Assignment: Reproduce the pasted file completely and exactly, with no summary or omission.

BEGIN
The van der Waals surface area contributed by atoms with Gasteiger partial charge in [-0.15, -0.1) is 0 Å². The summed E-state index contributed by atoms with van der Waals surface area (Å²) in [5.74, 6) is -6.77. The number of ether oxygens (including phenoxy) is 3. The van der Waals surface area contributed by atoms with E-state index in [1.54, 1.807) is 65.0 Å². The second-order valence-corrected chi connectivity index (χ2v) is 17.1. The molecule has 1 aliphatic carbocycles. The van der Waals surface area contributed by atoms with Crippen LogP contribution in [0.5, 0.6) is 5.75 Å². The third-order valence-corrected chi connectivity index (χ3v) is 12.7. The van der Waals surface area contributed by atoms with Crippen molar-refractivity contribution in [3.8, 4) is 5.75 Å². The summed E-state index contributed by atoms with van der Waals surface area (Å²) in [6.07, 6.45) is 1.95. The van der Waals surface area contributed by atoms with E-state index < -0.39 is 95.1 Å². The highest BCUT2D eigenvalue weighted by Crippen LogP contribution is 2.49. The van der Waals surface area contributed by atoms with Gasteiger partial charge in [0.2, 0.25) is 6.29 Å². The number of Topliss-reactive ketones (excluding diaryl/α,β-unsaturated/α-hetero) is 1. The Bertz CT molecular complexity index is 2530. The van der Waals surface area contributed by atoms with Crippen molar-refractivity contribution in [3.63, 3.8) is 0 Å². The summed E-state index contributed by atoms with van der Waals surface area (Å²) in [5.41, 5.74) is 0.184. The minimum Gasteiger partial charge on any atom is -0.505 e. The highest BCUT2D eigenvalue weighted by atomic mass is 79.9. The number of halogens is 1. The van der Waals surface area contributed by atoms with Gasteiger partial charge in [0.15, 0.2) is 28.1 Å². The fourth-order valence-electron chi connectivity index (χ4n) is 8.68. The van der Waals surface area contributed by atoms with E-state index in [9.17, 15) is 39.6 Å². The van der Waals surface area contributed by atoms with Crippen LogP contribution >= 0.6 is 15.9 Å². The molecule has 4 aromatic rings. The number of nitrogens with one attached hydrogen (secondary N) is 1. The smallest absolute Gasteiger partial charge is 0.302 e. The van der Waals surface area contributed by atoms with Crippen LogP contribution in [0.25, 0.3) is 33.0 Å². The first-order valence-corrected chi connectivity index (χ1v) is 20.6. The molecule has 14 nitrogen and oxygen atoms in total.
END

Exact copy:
The van der Waals surface area contributed by atoms with Gasteiger partial charge in [-0.15, -0.1) is 0 Å². The summed E-state index contributed by atoms with van der Waals surface area (Å²) in [5.74, 6) is -6.77. The number of ether oxygens (including phenoxy) is 3. The van der Waals surface area contributed by atoms with E-state index in [1.54, 1.807) is 65.0 Å². The second-order valence-corrected chi connectivity index (χ2v) is 17.1. The molecule has 1 aliphatic carbocycles. The van der Waals surface area contributed by atoms with Crippen LogP contribution in [0.5, 0.6) is 5.75 Å². The third-order valence-corrected chi connectivity index (χ3v) is 12.7. The van der Waals surface area contributed by atoms with Crippen molar-refractivity contribution in [3.8, 4) is 5.75 Å². The summed E-state index contributed by atoms with van der Waals surface area (Å²) in [6.07, 6.45) is 1.95. The van der Waals surface area contributed by atoms with E-state index < -0.39 is 95.1 Å². The highest BCUT2D eigenvalue weighted by Crippen LogP contribution is 2.49. The van der Waals surface area contributed by atoms with Gasteiger partial charge in [0.2, 0.25) is 6.29 Å². The number of Topliss-reactive ketones (excluding diaryl/α,β-unsaturated/α-hetero) is 1. The Bertz CT molecular complexity index is 2530. The van der Waals surface area contributed by atoms with Crippen molar-refractivity contribution in [3.63, 3.8) is 0 Å². The summed E-state index contributed by atoms with van der Waals surface area (Å²) in [5.41, 5.74) is 0.184. The minimum Gasteiger partial charge on any atom is -0.505 e. The highest BCUT2D eigenvalue weighted by atomic mass is 79.9. The number of halogens is 1. The van der Waals surface area contributed by atoms with Gasteiger partial charge in [0.15, 0.2) is 28.1 Å². The fourth-order valence-electron chi connectivity index (χ4n) is 8.68. The van der Waals surface area contributed by atoms with E-state index in [9.17, 15) is 39.6 Å². The van der Waals surface area contributed by atoms with Crippen LogP contribution >= 0.6 is 15.9 Å². The molecule has 4 aromatic rings. The number of nitrogens with one attached hydrogen (secondary N) is 1. The smallest absolute Gasteiger partial charge is 0.302 e. The van der Waals surface area contributed by atoms with Crippen LogP contribution in [0.25, 0.3) is 33.0 Å². The first-order valence-corrected chi connectivity index (χ1v) is 20.6. The molecule has 14 nitrogen and oxygen atoms in total.